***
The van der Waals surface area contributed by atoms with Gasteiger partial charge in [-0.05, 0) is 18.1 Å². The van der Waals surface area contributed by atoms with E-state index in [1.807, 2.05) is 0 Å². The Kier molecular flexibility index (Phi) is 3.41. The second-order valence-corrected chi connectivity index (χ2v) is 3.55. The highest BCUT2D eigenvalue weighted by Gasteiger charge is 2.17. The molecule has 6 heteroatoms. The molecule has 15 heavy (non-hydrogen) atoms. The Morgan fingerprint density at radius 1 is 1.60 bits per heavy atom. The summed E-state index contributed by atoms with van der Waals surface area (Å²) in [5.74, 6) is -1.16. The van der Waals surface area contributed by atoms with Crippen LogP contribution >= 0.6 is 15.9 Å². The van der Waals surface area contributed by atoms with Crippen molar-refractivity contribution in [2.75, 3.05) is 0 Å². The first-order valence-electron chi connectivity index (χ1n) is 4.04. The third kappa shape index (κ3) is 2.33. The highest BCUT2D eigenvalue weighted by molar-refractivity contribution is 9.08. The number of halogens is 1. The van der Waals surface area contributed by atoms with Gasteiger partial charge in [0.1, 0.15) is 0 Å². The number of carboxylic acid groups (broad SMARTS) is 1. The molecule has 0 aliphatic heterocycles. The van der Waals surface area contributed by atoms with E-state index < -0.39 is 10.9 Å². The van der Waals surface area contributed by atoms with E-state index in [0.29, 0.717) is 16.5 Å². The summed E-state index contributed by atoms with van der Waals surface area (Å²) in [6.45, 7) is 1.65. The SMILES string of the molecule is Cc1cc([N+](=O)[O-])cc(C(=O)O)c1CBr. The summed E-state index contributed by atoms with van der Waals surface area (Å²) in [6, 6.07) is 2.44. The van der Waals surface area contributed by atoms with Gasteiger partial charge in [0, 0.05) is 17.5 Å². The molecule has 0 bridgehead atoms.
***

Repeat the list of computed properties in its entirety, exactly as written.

The van der Waals surface area contributed by atoms with Gasteiger partial charge in [-0.05, 0) is 18.1 Å². The van der Waals surface area contributed by atoms with E-state index in [1.807, 2.05) is 0 Å². The Kier molecular flexibility index (Phi) is 3.41. The second-order valence-corrected chi connectivity index (χ2v) is 3.55. The highest BCUT2D eigenvalue weighted by Gasteiger charge is 2.17. The molecule has 6 heteroatoms. The molecule has 15 heavy (non-hydrogen) atoms. The Morgan fingerprint density at radius 1 is 1.60 bits per heavy atom. The summed E-state index contributed by atoms with van der Waals surface area (Å²) in [5.74, 6) is -1.16. The van der Waals surface area contributed by atoms with Crippen LogP contribution >= 0.6 is 15.9 Å². The van der Waals surface area contributed by atoms with Crippen molar-refractivity contribution in [2.75, 3.05) is 0 Å². The first-order valence-electron chi connectivity index (χ1n) is 4.04. The third kappa shape index (κ3) is 2.33. The highest BCUT2D eigenvalue weighted by molar-refractivity contribution is 9.08. The number of halogens is 1. The van der Waals surface area contributed by atoms with Gasteiger partial charge in [0.1, 0.15) is 0 Å². The number of carboxylic acid groups (broad SMARTS) is 1. The molecule has 0 aliphatic heterocycles. The van der Waals surface area contributed by atoms with E-state index < -0.39 is 10.9 Å². The van der Waals surface area contributed by atoms with E-state index in [0.29, 0.717) is 16.5 Å². The summed E-state index contributed by atoms with van der Waals surface area (Å²) in [6.45, 7) is 1.65. The SMILES string of the molecule is Cc1cc([N+](=O)[O-])cc(C(=O)O)c1CBr. The summed E-state index contributed by atoms with van der Waals surface area (Å²) in [6, 6.07) is 2.44. The van der Waals surface area contributed by atoms with Gasteiger partial charge in [0, 0.05) is 17.5 Å². The molecule has 0 bridgehead atoms.